Robot. What does that word evoke? Something boxy, metallic, and humanoid from a science fiction movie? An arm-like apparatus used to build cars on an assembly line? Perhaps a little disc that vacuums your carpets? Whatever it is, I’m willing to bet that most people don’t think of “agriculture” when they think of robots.
Yet robots, and automation in general, have been making significant inroads into commercial agriculture at a pace and scale that may surprise even the most jaded techie. Did you know, for example, that several ag equipment manufacturers offer GPS-guided tractors and combines with the capability of steering down a row of crops to an accuracy of within two inches? Check out the following video for more:
There’s more than just whiz-bang hands-free trickery, though. An automated sensing system developed by venerable ag equipment maker John Deere allows for the near-real-time identification of organic material such as sugar, starch, protein, and fiber, while the crop is being harvested. Based on near-infrared spectroscopy, this system allows livestock farmers to optimize their herd’s performance, and bioenergy feedstock providers to calculate the optimum quantities of biomass material to be harvested, by varying chop lengths by as little as 1 mm (0.04 inches).
We’re not done yet. The two examples we just discussed are applicable to harvesting row crops that operate in a relatively linear manner. What about more complex tasks, such as spacing plants in a nursery or greenhouse? No worries, because Harvest Automation has you covered. See below:
And these barely scratch the surface. Blue River Technologies is developing a robot expected to physically remove weeds on organic farms (which are limited in their use of pesticides). Vision Robotics is developing one that can prune grape vines. Researchers at the Massachusetts Institute of Technology have been working on a robot that can pick cherry tomatoes.
At this point, it may be reasonable to ask: Why robots, and why now? I’d venture that there are multiple factors at play, including trends in both supply and demand. Let’s take a look at some of them:
1. An existing technological analog. It turns out that the technology for self-driving robots shares much in common with that for self-driving cars. Generally speaking, it’s much easier to adapt an existing technology for a new application than to come up with the technology for that application from scratch.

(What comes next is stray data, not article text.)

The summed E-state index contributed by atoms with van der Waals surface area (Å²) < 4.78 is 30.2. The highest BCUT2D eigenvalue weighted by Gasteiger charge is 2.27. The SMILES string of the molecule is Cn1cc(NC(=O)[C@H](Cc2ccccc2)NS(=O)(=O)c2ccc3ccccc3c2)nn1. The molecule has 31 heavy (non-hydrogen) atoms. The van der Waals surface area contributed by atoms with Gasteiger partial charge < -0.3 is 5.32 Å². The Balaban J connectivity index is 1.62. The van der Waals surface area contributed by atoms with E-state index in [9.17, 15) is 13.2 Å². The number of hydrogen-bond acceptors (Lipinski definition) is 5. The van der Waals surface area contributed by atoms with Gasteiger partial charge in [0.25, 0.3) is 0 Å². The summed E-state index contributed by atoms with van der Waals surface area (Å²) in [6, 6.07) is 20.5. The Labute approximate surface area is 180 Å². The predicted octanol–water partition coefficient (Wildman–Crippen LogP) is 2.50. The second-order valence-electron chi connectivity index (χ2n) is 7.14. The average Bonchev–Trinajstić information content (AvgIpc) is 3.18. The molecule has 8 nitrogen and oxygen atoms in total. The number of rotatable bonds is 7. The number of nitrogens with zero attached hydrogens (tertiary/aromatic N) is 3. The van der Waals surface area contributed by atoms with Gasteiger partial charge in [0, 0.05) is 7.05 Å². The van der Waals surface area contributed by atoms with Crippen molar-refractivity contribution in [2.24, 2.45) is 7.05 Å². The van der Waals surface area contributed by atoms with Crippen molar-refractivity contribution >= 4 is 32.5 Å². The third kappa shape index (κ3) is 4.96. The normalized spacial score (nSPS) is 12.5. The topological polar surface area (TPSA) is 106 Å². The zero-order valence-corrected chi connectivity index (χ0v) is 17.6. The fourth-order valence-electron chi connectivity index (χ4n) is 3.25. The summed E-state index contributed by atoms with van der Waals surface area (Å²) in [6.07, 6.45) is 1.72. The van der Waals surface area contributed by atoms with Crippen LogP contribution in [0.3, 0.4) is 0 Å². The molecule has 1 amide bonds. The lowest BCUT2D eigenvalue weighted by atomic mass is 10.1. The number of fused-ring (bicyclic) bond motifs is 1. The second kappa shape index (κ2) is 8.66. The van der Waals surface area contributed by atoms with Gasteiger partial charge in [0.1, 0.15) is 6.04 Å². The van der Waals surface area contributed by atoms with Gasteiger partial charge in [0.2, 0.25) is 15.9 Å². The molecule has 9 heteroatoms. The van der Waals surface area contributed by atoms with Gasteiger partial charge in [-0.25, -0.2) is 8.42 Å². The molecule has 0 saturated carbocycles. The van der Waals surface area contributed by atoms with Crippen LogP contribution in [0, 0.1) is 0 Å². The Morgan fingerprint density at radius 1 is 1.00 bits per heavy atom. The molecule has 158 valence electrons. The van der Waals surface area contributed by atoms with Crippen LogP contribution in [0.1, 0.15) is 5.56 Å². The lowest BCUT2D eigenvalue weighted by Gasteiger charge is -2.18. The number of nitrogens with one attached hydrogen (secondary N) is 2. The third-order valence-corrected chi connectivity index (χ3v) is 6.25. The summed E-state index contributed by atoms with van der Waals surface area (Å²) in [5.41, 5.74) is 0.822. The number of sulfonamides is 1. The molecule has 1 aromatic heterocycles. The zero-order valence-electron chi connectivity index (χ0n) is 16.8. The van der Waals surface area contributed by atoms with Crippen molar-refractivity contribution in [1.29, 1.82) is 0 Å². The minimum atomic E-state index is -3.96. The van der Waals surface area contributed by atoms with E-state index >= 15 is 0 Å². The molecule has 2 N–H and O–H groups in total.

2. An open-source culture. The software architecture on which much of the modern Internet is based relies heavily on the “open source” philosophy, which encourages universal access and unlimited distribution of a particular type of technology (e.g., the Android smartphone operating system). Open source allows product designers and engineers to spend less time reinventing the wheel and more time on building up on the work done by others.
3. The availability of cheap miniature chips and sensors. Even the coolest technologies with world-changing potential are just science projects until they can be commercialized. Advances in the miniaturization, robustness, and accuracy of off-the-shelf chips and sensors, as well as in manufacturing capability (especially by Asian component manufacturers), mean that a variety of components can be cheaply sourced – leading to a product that can be sold at an attractive price.
4. Rising labor costs in industrialized countries. Japan and the European Union countries are no stranger to high labor costs, and so pursuing automation may be a cost-effective route for farmers in these countries. In the United States, too, an increased awareness of immigrant labor has led to an interest in ag robots.
5. The incentive for emerging economies to move up the value chain. According to this article, China is starting to install an ever-increasing number of robots for various applications – which seems incredulous at first. After all, isn’t the country known for its inexpensive labor? As it turns out, wages are rising, as a result of which China is incentivized to move up the value chain to provide its workers with higher-wage opportunities (or else see their jobs be moved to even lower-wage countries and be left with a big skills gap). The use of robots to perform routine tasks is a step in this direction.
In summary, the intersection of a number of complex global factors is leading to the continued revolution in the “robotization” of agriculture that is as significant as it is low-profile. What impact will this have on conventional row crops? On horticultural crops? On industrial crops grown on unproductive land? Only time will tell.
Now if you’ll excuse me, I have to go. My robot chef just sent me a text saying that dinner’s ready.